Anyway, I was thinking about that rule just now because the same thing comes up in my teaching. There’s a great liberation in the Enterprise Model of modern higher education. After all, one of the great bugaboos of being a student, and being a teacher, is the implication of arbitrariness.

I am always careful to distinguish with my students between what are *my* policies and what are institutional policies, not because I disagree with the institution, but because that way they can’t say it’s just me. Whenever one of my online students says to me, “What do you want us to do with this assignment?” or “What do you mean when you say this?”, I start my response by clarifying: “The syllabus is institutional; it was not written by me, but by a team of English instructors and instructional designers. There’s nothing arbitrary going on here, so you don’t have to worry that I’m hiding something. I go entirely by what it says in the syllabus.” Then I try to explain my reading of the syllabus. That reinforces the student’s confidence that the guidelines are not just arbitrary things I’ve made up, that they would get the same thing with any other instructor at the college.

So, “Your mother says so” does not *have* to be an implication of subtle defiance–though it often can be. Usually, like my assurance to my students that I’m following institutional policy, it’s a reaffirmation of authority: “You can’t go to Mom for an appeal, because she said it to begin with.”

Getting back to that standup comic, the father-son chat result in a decision that, when he graduated, the son was joining the Army. Well, he graduated, and he got a job, but he never moved out and never joined the Army. So, a year after the first conversation, after he got sick of his wife and son fighting, the father sat down and said,
“It’s time for a man-to-man chat. You’re a man now, so it’s no longer a father and son talk, but a man-to-man talk.”
Son says, “OK.”
Dad says, “Son, you need to move out.”
“Why?”
“You don’t get along with my wife.”
“Your wife?”
“Your mother.”
“Oh!”
“I like you just fine, and I don’t care if you come over every day for dinner, but you need your own place. . . . ”
The conversation resulted in the son’s enlistement in the Army.

G. K. Chesterton on Mental Health

It is true that some speak lightly and loosely of insanity as in itself attractive. But a moment’s thought will show that if disease is beautiful, it is generally some one else’s disease. A blind man may be picturesque; but it requires two eyes to see the picture. And similarly even the wildest poetry of insanity can only be enjoyed by the sane. To the insane man his insanity is quite prosaic, because it is quite true. A man who thinks himself a chicken is to himself as ordinary as a chicken. A man who thinks he is a bit of glass is to himself as dull as a bit of glass. It is the homogeneity of his mind which makes him dull, and which makes him mad. It is only because we see the irony of his idea that we think him even amusing; it is only because he does not see the irony of his idea that he is put in Hanwell at all. In short, oddities only strike ordinary people. Oddities do not strike odd people. This is why ordinary people have a much more exciting time; while odd people are always complaining of the dulness of life. This is also why the new novels die so quickly, and why the old fairy tales endure for ever. The old fairy tale makes the hero a normal human boy; it is his adventures that are startling; they startle him because he is normal. But in the modern psychological novel the hero is abnormal; the centre is not central. Hence the fiercest adventures fail to affect him adequately, and the book is monotonous. You can make a story out of a hero among dragons; but not out of a dragon among dragons. The fairy tale discusses what a sane man will do in a mad world. The sober realistic novel of to-day discusses what an essential lunatic will do in a dull world.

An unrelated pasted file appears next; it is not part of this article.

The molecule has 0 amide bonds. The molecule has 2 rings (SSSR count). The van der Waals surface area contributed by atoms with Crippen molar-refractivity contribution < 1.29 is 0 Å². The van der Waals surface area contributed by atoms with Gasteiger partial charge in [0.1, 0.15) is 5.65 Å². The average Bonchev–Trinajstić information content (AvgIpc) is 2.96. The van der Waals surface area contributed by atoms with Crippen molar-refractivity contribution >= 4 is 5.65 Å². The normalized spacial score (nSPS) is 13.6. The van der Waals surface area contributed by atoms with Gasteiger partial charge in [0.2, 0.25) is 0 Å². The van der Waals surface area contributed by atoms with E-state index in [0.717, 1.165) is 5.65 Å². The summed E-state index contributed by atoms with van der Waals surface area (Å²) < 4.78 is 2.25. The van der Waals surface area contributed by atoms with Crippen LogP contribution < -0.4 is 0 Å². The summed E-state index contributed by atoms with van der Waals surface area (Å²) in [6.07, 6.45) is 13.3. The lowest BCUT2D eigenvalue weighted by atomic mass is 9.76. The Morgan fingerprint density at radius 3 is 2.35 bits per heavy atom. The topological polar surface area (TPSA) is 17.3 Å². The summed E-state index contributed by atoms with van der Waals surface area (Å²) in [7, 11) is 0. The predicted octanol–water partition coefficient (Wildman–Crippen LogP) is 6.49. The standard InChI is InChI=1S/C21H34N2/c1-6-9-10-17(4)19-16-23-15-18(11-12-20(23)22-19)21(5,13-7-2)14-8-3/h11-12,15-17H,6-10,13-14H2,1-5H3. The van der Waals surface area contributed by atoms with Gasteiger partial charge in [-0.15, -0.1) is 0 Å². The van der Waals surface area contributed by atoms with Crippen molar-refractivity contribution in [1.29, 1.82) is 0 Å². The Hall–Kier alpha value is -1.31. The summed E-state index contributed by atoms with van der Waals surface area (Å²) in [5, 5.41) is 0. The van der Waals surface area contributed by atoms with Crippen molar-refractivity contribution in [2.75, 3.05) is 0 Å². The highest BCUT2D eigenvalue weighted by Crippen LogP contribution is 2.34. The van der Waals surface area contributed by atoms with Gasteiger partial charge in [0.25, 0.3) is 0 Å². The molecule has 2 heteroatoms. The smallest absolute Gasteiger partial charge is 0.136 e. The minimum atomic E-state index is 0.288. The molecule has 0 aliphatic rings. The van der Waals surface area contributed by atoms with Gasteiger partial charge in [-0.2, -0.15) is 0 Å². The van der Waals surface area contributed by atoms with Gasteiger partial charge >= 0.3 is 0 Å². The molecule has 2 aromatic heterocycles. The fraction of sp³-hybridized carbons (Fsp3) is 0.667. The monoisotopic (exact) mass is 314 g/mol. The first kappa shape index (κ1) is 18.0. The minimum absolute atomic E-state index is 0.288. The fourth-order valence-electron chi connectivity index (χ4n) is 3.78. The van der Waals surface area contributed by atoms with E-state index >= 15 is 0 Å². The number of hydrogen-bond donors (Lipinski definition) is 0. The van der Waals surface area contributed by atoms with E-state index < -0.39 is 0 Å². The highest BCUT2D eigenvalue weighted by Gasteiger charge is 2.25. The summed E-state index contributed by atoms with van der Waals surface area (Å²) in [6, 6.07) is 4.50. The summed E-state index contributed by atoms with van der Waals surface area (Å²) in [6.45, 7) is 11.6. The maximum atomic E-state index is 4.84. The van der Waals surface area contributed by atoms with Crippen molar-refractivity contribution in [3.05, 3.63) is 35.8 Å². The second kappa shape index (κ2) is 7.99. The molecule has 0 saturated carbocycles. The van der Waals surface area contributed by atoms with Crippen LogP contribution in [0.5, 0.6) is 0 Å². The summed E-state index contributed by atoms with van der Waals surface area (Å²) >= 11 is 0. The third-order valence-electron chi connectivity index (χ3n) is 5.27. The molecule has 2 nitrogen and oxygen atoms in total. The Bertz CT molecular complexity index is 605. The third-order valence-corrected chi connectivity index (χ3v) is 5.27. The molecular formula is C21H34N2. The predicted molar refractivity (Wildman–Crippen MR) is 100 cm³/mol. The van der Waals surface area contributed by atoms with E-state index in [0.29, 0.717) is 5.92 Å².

G. K. Chesterton, Orthodoxy, Ch. 2.

St. Teresa of Avila on “security”

“The devil sets up another dangerous temptation: self-assurance in the thought tha twe will in no way return to our past faults and worldly pleasures” (Way of Perfection Ch. 39, para. 4).

This sets up a false confidence which makes us fail to avoid the occasions of sin, and precipitates an even deeper fall back into the old habits.

Haley Versus Barrett: Who’s more Pro-Life?

As we prepare for the run-off in the 2010 South Carolina Republican gubernatorial primary, I hope to do a series of pieces comparing candidates Nikki Haley and Gresham Barrett.

First, obviously, is pro-life.

On Haley’s page, under “Right to Life,” there are three items.
The first is this video:

The second is this text:

I believe every life has a value and is blessed by God – my husband was adopted and my pro-life convictions stem from the fact I feel the blessings of that value every day knowing someone chose life for him. I see it every day in my two children as I watch them grow. My hope is that we continue to encourage and work towards educating that value of life to everyone.